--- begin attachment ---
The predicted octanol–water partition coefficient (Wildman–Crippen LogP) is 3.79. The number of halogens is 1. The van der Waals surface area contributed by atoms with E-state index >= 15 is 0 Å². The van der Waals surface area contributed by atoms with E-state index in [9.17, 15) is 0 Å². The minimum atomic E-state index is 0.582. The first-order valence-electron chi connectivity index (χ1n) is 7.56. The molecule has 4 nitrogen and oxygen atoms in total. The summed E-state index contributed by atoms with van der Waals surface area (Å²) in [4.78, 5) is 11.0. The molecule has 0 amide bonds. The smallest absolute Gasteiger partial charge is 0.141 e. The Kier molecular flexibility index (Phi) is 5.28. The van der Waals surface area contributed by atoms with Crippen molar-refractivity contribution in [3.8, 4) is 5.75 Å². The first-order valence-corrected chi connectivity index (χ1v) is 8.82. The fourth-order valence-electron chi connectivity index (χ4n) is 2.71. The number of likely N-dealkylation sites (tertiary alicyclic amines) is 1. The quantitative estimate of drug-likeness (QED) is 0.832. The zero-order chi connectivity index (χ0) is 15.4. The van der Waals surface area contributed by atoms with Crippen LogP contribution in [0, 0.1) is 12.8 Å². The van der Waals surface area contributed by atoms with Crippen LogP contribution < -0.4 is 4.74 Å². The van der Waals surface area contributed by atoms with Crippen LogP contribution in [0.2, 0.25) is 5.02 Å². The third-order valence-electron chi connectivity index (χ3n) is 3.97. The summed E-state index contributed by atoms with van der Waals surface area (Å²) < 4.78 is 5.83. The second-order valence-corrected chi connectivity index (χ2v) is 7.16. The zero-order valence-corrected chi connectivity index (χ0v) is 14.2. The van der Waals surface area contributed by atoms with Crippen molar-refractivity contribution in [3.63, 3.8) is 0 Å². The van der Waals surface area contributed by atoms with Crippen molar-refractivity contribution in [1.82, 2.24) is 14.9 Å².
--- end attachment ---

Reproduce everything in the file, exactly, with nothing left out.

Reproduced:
The predicted octanol–water partition coefficient (Wildman–Crippen LogP) is 3.79. The number of halogens is 1. The van der Waals surface area contributed by atoms with E-state index >= 15 is 0 Å². The van der Waals surface area contributed by atoms with E-state index in [9.17, 15) is 0 Å². The minimum atomic E-state index is 0.582. The first-order valence-electron chi connectivity index (χ1n) is 7.56. The molecule has 4 nitrogen and oxygen atoms in total. The summed E-state index contributed by atoms with van der Waals surface area (Å²) in [4.78, 5) is 11.0. The molecule has 0 amide bonds. The smallest absolute Gasteiger partial charge is 0.141 e. The Kier molecular flexibility index (Phi) is 5.28. The van der Waals surface area contributed by atoms with Crippen molar-refractivity contribution in [3.8, 4) is 5.75 Å². The first-order valence-corrected chi connectivity index (χ1v) is 8.82. The fourth-order valence-electron chi connectivity index (χ4n) is 2.71. The number of likely N-dealkylation sites (tertiary alicyclic amines) is 1. The quantitative estimate of drug-likeness (QED) is 0.832. The zero-order chi connectivity index (χ0) is 15.4. The van der Waals surface area contributed by atoms with Crippen LogP contribution in [0, 0.1) is 12.8 Å². The van der Waals surface area contributed by atoms with Crippen LogP contribution < -0.4 is 4.74 Å². The van der Waals surface area contributed by atoms with Crippen LogP contribution in [0.2, 0.25) is 5.02 Å². The third-order valence-electron chi connectivity index (χ3n) is 3.97. The summed E-state index contributed by atoms with van der Waals surface area (Å²) < 4.78 is 5.83. The second-order valence-corrected chi connectivity index (χ2v) is 7.16. The zero-order valence-corrected chi connectivity index (χ0v) is 14.2. The van der Waals surface area contributed by atoms with Crippen molar-refractivity contribution in [3.63, 3.8) is 0 Å². The van der Waals surface area contributed by atoms with Crippen molar-refractivity contribution in [1.82, 2.24) is 14.9 Å².